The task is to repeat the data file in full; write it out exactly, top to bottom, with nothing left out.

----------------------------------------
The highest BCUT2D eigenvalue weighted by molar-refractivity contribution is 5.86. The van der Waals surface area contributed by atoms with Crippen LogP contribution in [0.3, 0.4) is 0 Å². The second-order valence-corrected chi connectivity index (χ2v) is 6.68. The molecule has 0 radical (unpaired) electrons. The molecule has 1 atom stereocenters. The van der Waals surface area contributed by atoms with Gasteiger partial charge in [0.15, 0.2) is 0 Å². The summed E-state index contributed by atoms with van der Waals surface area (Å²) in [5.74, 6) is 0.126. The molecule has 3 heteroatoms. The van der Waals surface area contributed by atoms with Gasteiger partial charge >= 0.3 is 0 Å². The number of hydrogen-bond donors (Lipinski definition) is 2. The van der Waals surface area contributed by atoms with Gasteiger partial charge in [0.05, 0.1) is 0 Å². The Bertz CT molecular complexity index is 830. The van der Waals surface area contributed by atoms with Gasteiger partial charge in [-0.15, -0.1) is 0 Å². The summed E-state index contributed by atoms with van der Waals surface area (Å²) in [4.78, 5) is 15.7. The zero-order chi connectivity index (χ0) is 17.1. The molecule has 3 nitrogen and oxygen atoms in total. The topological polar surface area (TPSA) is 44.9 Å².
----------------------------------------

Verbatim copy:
The highest BCUT2D eigenvalue weighted by molar-refractivity contribution is 5.86. The van der Waals surface area contributed by atoms with Crippen LogP contribution in [0.3, 0.4) is 0 Å². The second-order valence-corrected chi connectivity index (χ2v) is 6.68. The molecule has 0 radical (unpaired) electrons. The molecule has 1 atom stereocenters. The van der Waals surface area contributed by atoms with Gasteiger partial charge in [0.15, 0.2) is 0 Å². The summed E-state index contributed by atoms with van der Waals surface area (Å²) in [5.74, 6) is 0.126. The molecule has 3 heteroatoms. The van der Waals surface area contributed by atoms with Gasteiger partial charge >= 0.3 is 0 Å². The number of hydrogen-bond donors (Lipinski definition) is 2. The van der Waals surface area contributed by atoms with Gasteiger partial charge in [0.05, 0.1) is 0 Å². The Bertz CT molecular complexity index is 830. The van der Waals surface area contributed by atoms with Gasteiger partial charge in [-0.15, -0.1) is 0 Å². The summed E-state index contributed by atoms with van der Waals surface area (Å²) in [4.78, 5) is 15.7. The zero-order chi connectivity index (χ0) is 17.1. The molecule has 3 nitrogen and oxygen atoms in total. The topological polar surface area (TPSA) is 44.9 Å².